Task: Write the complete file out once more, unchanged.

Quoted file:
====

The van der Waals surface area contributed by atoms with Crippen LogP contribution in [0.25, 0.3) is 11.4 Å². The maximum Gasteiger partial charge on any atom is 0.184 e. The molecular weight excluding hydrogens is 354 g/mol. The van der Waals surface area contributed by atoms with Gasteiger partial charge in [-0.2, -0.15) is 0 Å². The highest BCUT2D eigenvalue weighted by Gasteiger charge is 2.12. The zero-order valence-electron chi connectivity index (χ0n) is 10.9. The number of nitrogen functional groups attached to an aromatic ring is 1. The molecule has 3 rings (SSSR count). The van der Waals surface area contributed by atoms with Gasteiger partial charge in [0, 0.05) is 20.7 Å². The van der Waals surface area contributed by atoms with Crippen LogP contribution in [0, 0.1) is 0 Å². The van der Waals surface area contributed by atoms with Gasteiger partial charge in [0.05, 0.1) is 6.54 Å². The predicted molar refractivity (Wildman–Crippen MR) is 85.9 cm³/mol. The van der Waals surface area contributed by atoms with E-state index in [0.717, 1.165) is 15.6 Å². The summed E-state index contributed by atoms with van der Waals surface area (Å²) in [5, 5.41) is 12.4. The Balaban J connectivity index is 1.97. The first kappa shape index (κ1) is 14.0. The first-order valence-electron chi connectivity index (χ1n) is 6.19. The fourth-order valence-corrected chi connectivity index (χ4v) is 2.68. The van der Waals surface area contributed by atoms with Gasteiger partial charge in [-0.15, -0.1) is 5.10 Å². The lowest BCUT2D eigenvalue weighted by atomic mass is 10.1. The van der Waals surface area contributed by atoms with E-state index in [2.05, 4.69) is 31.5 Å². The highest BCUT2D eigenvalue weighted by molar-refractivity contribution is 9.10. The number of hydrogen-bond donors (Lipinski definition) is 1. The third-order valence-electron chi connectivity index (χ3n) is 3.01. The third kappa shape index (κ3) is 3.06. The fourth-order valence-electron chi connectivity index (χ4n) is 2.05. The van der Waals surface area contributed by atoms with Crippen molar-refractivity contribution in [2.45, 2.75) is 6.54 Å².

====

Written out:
The van der Waals surface area contributed by atoms with Crippen LogP contribution in [0.25, 0.3) is 11.4 Å². The maximum Gasteiger partial charge on any atom is 0.184 e. The molecular weight excluding hydrogens is 354 g/mol. The van der Waals surface area contributed by atoms with Gasteiger partial charge in [-0.2, -0.15) is 0 Å². The highest BCUT2D eigenvalue weighted by Gasteiger charge is 2.12. The zero-order valence-electron chi connectivity index (χ0n) is 10.9. The number of nitrogen functional groups attached to an aromatic ring is 1. The molecule has 3 rings (SSSR count). The van der Waals surface area contributed by atoms with Gasteiger partial charge in [0, 0.05) is 20.7 Å². The van der Waals surface area contributed by atoms with Crippen LogP contribution in [0, 0.1) is 0 Å². The van der Waals surface area contributed by atoms with Gasteiger partial charge in [0.05, 0.1) is 6.54 Å². The predicted molar refractivity (Wildman–Crippen MR) is 85.9 cm³/mol. The van der Waals surface area contributed by atoms with E-state index in [0.717, 1.165) is 15.6 Å². The summed E-state index contributed by atoms with van der Waals surface area (Å²) in [5, 5.41) is 12.4. The Balaban J connectivity index is 1.97. The first kappa shape index (κ1) is 14.0. The first-order valence-electron chi connectivity index (χ1n) is 6.19. The fourth-order valence-corrected chi connectivity index (χ4v) is 2.68. The van der Waals surface area contributed by atoms with Gasteiger partial charge in [-0.15, -0.1) is 5.10 Å². The lowest BCUT2D eigenvalue weighted by atomic mass is 10.1. The van der Waals surface area contributed by atoms with E-state index in [2.05, 4.69) is 31.5 Å². The highest BCUT2D eigenvalue weighted by molar-refractivity contribution is 9.10. The number of hydrogen-bond donors (Lipinski definition) is 1. The third-order valence-electron chi connectivity index (χ3n) is 3.01. The third kappa shape index (κ3) is 3.06. The fourth-order valence-electron chi connectivity index (χ4n) is 2.05. The van der Waals surface area contributed by atoms with Crippen molar-refractivity contribution in [2.45, 2.75) is 6.54 Å².